Alongside this display of dress there were several interactive tablet screens depicting fashion magazines, advertisements, dressmakers, and other influences on style in the early twentieth century. These scans were of the highest quality and you could pinch and zoom into the screen to read the text and see the pictures up close. Coupled with an informative label these screens give the viewer better knowledge of how the women who wore the dresses pictured above and below was inspired by the latest fashions. I found the addition of interactive screens highly effective and informative as normally supplementary material within museum exhibitions is static and behind a screen of glass; being interactive and with several sources the screens give the viewer a better idea of what influenced fashion between 1890 and 1940.
One effective method of curation in this central part of the exhibition was displaying the dresses also chronologically manner i.e. the older dresses on the right from the 1890s changing into the dresses of the early 1900s to gradually the dresses of the 1920s and 1930s on the left hand-side. These dresses included the beautiful peach silk and glass beaded drop waisted evening dress (that could double as a wedding dress!) and the white Grecian inspired 1930s evening dress pictured above. You can also see an enlarged black and white photograph of the women who owned these dresses in all her fabulous frauen flapper splendour in the 1920s – oh to have had her budget for dresses if I was alive in the 1920s would have been a fine thing!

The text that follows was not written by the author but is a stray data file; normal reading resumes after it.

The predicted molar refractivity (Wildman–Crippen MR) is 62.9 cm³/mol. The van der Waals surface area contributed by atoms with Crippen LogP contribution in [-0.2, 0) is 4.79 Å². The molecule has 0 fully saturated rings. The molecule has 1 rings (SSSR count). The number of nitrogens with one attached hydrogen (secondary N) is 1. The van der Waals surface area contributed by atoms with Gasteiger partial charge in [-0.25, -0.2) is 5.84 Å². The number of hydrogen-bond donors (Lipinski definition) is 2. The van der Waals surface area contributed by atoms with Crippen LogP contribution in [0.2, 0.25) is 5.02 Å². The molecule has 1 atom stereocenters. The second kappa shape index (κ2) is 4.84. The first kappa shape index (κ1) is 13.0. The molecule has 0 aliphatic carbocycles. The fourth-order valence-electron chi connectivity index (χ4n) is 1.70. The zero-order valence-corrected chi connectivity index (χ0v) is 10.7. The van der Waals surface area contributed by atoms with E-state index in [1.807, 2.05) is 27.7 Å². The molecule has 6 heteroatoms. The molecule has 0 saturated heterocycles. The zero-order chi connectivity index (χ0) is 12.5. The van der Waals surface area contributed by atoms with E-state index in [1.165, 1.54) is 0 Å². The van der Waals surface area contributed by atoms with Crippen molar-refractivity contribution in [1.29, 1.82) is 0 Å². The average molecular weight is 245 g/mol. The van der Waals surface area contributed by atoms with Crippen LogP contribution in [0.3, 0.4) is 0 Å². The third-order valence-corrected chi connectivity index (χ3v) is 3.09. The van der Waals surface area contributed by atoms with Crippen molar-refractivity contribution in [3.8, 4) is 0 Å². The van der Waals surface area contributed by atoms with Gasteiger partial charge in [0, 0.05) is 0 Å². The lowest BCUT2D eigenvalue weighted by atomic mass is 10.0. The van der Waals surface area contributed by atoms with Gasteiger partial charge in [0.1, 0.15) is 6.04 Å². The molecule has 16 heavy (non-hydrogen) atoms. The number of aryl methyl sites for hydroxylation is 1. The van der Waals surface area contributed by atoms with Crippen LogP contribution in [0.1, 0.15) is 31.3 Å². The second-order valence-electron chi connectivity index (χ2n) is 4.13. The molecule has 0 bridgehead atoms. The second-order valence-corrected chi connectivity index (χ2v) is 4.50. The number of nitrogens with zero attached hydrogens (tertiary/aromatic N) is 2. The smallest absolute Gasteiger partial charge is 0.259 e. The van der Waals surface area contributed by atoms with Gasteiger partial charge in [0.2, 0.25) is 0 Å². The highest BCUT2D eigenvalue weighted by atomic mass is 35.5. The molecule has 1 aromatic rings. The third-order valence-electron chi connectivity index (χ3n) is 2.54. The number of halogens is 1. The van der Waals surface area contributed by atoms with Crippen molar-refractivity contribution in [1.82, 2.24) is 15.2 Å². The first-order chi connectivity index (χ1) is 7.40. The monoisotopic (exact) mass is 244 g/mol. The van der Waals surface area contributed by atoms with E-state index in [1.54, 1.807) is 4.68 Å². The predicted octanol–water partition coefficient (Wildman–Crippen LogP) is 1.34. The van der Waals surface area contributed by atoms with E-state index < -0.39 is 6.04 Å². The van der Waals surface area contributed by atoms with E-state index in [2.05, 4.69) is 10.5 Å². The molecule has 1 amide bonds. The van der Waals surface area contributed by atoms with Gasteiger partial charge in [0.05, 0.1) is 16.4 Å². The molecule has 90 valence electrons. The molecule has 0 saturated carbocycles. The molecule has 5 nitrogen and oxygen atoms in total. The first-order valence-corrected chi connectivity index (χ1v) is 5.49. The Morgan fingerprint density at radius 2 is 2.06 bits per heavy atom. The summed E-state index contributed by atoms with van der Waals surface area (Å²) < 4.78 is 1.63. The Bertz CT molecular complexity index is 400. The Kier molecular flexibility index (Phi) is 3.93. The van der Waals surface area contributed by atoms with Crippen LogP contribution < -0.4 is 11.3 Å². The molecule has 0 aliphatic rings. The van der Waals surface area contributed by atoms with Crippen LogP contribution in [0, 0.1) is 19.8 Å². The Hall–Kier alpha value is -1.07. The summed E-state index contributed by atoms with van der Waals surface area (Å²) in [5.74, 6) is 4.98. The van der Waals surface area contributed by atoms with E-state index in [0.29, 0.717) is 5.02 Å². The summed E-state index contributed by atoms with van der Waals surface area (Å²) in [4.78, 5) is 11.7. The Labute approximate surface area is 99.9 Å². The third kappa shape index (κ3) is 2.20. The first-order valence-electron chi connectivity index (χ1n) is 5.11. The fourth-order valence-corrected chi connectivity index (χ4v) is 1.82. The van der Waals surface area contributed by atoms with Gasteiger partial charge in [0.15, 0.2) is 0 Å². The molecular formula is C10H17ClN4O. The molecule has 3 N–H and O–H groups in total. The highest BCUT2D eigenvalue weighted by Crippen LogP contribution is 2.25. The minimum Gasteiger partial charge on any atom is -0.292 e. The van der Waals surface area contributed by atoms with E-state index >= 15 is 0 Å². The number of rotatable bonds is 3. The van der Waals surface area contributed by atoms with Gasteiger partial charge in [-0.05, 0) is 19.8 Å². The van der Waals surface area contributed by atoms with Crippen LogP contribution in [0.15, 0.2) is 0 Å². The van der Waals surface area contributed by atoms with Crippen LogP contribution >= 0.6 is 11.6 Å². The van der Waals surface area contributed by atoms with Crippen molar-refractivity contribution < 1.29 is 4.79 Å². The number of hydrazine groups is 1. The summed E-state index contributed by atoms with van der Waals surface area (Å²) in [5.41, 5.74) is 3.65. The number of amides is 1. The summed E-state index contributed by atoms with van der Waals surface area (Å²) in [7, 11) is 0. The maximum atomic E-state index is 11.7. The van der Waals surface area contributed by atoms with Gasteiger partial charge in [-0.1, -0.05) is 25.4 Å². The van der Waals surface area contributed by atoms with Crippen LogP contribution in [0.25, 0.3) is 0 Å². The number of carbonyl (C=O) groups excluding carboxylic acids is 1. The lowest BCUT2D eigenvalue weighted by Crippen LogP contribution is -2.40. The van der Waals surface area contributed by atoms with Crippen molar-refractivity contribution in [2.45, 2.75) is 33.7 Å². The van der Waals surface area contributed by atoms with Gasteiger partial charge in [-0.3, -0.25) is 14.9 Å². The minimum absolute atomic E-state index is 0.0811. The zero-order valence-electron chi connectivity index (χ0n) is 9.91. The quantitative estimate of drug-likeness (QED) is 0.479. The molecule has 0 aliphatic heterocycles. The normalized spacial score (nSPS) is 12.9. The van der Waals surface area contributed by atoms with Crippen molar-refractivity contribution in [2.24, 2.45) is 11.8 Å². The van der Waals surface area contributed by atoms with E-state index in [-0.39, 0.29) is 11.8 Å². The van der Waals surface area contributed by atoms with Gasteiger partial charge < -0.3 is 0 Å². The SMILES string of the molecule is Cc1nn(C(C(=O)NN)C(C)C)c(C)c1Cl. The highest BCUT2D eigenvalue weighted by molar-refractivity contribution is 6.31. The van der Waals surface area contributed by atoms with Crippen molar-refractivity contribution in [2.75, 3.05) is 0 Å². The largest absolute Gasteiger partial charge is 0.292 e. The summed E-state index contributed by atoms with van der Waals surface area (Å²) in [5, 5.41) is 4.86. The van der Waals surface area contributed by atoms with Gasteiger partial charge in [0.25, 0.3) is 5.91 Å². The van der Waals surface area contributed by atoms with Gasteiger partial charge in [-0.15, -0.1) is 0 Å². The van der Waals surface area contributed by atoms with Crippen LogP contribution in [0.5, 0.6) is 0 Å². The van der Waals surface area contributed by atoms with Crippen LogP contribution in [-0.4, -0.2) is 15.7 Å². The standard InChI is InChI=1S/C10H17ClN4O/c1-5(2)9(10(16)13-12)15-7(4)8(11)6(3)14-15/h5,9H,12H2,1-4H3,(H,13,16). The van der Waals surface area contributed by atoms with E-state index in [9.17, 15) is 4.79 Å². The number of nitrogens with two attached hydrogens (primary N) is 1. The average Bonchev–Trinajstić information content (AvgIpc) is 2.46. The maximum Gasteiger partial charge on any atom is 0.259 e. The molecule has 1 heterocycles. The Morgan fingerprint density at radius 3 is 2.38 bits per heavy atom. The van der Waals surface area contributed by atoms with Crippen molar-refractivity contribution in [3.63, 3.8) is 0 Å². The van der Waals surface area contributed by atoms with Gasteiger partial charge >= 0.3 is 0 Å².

The third section of the exhibition dealt with the fashions of a young woman and mother, Erika Holst, who sadly died of TB in 1946; it is also worth noting that this section covered the years 1933 to 1945 in Germany of which we all know is the Nazi era. This was alluded to but not mentioned in the accompanying exhibition text for this particular section; an effective curatorial tool as to overload the viewer with unwanted information could potentially take away from the items on display. My favourite item in this section of the exhibition was this beautiful black gabardine coat with boucle wool detail on the pockets and collar with fabric covered buttons from the late 1930s. I would completely wear this today with a black beret, black dress, black tights, and black brogues. Absolutely timeless!